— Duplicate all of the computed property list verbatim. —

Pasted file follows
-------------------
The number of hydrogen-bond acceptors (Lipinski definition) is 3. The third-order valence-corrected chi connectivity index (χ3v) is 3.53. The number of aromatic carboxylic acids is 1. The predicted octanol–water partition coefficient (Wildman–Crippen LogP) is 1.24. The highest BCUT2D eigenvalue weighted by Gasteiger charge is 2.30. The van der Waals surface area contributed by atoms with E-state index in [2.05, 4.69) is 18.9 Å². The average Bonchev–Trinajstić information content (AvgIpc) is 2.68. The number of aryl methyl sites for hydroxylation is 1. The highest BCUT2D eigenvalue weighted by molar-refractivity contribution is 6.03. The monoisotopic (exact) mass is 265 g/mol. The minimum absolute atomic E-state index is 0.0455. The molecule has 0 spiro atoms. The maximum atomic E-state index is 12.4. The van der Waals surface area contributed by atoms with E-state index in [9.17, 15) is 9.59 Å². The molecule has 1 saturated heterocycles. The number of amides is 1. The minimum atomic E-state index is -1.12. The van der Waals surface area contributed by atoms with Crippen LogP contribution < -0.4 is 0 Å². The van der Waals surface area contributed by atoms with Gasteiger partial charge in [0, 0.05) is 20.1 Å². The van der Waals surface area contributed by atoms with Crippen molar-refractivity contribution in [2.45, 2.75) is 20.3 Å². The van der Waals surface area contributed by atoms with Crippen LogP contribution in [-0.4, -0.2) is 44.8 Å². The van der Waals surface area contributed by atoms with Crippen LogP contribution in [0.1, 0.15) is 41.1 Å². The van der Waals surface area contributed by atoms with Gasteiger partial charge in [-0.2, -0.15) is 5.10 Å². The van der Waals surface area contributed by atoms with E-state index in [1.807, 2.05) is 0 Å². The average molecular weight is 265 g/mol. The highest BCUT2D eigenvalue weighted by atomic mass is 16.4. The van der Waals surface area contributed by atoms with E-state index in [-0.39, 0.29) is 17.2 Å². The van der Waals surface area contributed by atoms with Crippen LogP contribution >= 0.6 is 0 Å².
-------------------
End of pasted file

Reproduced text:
The number of hydrogen-bond acceptors (Lipinski definition) is 3. The third-order valence-corrected chi connectivity index (χ3v) is 3.53. The number of aromatic carboxylic acids is 1. The predicted octanol–water partition coefficient (Wildman–Crippen LogP) is 1.24. The highest BCUT2D eigenvalue weighted by Gasteiger charge is 2.30. The van der Waals surface area contributed by atoms with E-state index in [2.05, 4.69) is 18.9 Å². The average Bonchev–Trinajstić information content (AvgIpc) is 2.68. The number of aryl methyl sites for hydroxylation is 1. The highest BCUT2D eigenvalue weighted by molar-refractivity contribution is 6.03. The monoisotopic (exact) mass is 265 g/mol. The minimum absolute atomic E-state index is 0.0455. The molecule has 0 spiro atoms. The maximum atomic E-state index is 12.4. The van der Waals surface area contributed by atoms with E-state index in [9.17, 15) is 9.59 Å². The molecule has 1 saturated heterocycles. The number of amides is 1. The minimum atomic E-state index is -1.12. The van der Waals surface area contributed by atoms with Crippen LogP contribution < -0.4 is 0 Å². The van der Waals surface area contributed by atoms with Gasteiger partial charge in [0, 0.05) is 20.1 Å². The van der Waals surface area contributed by atoms with Crippen molar-refractivity contribution in [2.45, 2.75) is 20.3 Å². The van der Waals surface area contributed by atoms with Crippen LogP contribution in [-0.4, -0.2) is 44.8 Å². The van der Waals surface area contributed by atoms with Crippen LogP contribution in [0.1, 0.15) is 41.1 Å². The van der Waals surface area contributed by atoms with Gasteiger partial charge in [-0.2, -0.15) is 5.10 Å². The van der Waals surface area contributed by atoms with E-state index in [1.807, 2.05) is 0 Å². The average molecular weight is 265 g/mol. The highest BCUT2D eigenvalue weighted by atomic mass is 16.4. The van der Waals surface area contributed by atoms with E-state index in [-0.39, 0.29) is 17.2 Å². The van der Waals surface area contributed by atoms with Crippen LogP contribution >= 0.6 is 0 Å².